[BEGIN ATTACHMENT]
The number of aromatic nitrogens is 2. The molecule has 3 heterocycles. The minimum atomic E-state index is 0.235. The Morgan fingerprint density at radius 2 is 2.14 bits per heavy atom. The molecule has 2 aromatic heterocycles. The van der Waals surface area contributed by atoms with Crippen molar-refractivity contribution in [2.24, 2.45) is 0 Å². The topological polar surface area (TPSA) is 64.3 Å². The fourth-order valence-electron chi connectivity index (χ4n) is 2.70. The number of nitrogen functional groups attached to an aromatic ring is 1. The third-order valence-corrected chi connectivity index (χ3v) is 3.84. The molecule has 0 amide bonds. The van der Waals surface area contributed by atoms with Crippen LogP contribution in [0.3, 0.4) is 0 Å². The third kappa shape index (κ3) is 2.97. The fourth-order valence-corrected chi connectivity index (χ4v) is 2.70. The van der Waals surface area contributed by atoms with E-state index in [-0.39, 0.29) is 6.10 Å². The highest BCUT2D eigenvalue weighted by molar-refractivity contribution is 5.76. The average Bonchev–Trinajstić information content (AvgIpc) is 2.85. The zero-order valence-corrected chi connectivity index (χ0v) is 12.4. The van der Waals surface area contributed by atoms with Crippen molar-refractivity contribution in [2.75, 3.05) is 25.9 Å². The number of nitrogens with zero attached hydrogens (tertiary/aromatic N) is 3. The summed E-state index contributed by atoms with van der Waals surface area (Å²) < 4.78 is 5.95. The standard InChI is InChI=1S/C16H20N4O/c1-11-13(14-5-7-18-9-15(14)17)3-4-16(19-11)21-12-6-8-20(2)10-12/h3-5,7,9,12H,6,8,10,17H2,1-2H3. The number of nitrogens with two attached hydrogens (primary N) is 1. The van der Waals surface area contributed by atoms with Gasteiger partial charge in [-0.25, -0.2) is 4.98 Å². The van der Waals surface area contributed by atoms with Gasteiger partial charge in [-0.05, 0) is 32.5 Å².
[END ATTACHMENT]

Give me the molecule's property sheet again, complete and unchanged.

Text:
The number of aromatic nitrogens is 2. The molecule has 3 heterocycles. The minimum atomic E-state index is 0.235. The Morgan fingerprint density at radius 2 is 2.14 bits per heavy atom. The molecule has 2 aromatic heterocycles. The van der Waals surface area contributed by atoms with Crippen molar-refractivity contribution in [2.24, 2.45) is 0 Å². The topological polar surface area (TPSA) is 64.3 Å². The fourth-order valence-electron chi connectivity index (χ4n) is 2.70. The number of nitrogen functional groups attached to an aromatic ring is 1. The third-order valence-corrected chi connectivity index (χ3v) is 3.84. The molecule has 0 amide bonds. The van der Waals surface area contributed by atoms with Crippen LogP contribution in [0.3, 0.4) is 0 Å². The third kappa shape index (κ3) is 2.97. The fourth-order valence-corrected chi connectivity index (χ4v) is 2.70. The van der Waals surface area contributed by atoms with E-state index in [-0.39, 0.29) is 6.10 Å². The highest BCUT2D eigenvalue weighted by molar-refractivity contribution is 5.76. The average Bonchev–Trinajstić information content (AvgIpc) is 2.85. The zero-order valence-corrected chi connectivity index (χ0v) is 12.4. The van der Waals surface area contributed by atoms with Crippen molar-refractivity contribution in [2.75, 3.05) is 25.9 Å². The number of nitrogens with zero attached hydrogens (tertiary/aromatic N) is 3. The summed E-state index contributed by atoms with van der Waals surface area (Å²) < 4.78 is 5.95. The standard InChI is InChI=1S/C16H20N4O/c1-11-13(14-5-7-18-9-15(14)17)3-4-16(19-11)21-12-6-8-20(2)10-12/h3-5,7,9,12H,6,8,10,17H2,1-2H3. The number of nitrogens with two attached hydrogens (primary N) is 1. The van der Waals surface area contributed by atoms with Gasteiger partial charge in [-0.25, -0.2) is 4.98 Å². The van der Waals surface area contributed by atoms with Gasteiger partial charge in [-0.05, 0) is 32.5 Å².